Last year while working as the UK lead for Oliver Wyman for Society’s Social Impact program, I helped to develop a pipeline of pro-bono consulting work to support nonprofits and managed a Social Impact project for an impact investor. This gave me exposure to the incredible work within the nonprofit sector and led me to appreciate the value that a consulting-backed, problem-solving approach can bring to the strategic challenges facing nonprofits. I decided to undertake an Oliver Wyman Nonprofit Fellowship with a charity tackling a cause that I feel particularly passionate about: global extreme poverty.
GiveDirectly is a nonprofit working in this space that I have followed and donated to for a few years, and therefore was the perfect organization for me to work with to get exposure to the development sector. They adopt a radical but evidence-backed approach to tackling poverty – their mission is to help people living in extreme poverty by sending them unconditional cash transfers. GiveDirectly believe that "people living in poverty deserve the dignity to choose for themselves how best to improve their lives — cash enables that choice." Unconditional cash transfers are supported by widespread evidence of effectiveness, with over 300 studies demonstrating long term increases in measures like earnings, subjective wellbeing, and health outcomes.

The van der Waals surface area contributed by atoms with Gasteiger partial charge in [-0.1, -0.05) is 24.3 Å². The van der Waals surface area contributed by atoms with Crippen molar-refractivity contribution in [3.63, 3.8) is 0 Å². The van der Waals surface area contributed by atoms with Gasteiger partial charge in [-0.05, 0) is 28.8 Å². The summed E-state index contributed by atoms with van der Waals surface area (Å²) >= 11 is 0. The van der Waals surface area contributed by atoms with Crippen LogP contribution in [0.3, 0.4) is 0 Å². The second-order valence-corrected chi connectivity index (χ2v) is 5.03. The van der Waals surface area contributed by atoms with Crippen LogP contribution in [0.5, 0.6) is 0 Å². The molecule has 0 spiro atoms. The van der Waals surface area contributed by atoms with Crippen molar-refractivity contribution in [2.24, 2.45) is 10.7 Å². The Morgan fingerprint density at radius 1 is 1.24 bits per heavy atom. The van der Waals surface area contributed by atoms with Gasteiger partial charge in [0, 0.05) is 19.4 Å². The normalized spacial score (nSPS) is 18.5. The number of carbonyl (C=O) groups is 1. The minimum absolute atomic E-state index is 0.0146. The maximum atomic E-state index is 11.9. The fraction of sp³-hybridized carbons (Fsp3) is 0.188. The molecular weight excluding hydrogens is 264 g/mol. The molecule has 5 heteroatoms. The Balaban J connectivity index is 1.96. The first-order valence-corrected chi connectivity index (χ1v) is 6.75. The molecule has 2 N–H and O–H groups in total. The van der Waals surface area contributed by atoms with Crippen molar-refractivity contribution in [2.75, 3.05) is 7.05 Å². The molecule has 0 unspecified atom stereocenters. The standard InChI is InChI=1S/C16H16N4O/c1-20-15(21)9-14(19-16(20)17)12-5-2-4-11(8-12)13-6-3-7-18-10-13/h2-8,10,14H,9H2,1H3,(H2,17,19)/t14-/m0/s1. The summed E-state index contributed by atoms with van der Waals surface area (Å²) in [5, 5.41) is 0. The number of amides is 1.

The NFP enabled me to apply the consulting toolkit developed through projects at Oliver Wyman to improve the effectiveness of an already highly effective charity
The organization operates across 10 countries, predominantly in Africa, and in the last 2 years has initiated a new model in Morocco giving cash to cooperatives rather than individuals. Cooperatives play an important role in Morocco’s national economic and social development but many have been severely affected by Covid-19 restrictions and were forced to halt or slow down their income-generating activities. I was tasked with evaluating the first phase of the program and providing recommendations for future GiveDirectly group funding programs.
To understand the operational feasibility of the group funding model and how effective the program had been at targeting vulnerable groups, I conducted three weeks of fieldwork interviewing recipients with a translator in remote locations in the Atlas Mountains. It was incredible witnessing the hospitality of the Moroccan people and the ingenuity of the entrepreneurs who had received funding from the program. Working and living in a completely different cultural setting opened my eyes to the diverse ways of doing business and celebrating life, and will certainly have a lasting impact on me. The findings and recommendations from my work are being used to improve the design of the second phase of the program in Morocco and will help GiveDirectly target and deliver cash to groups more effectively in future programs.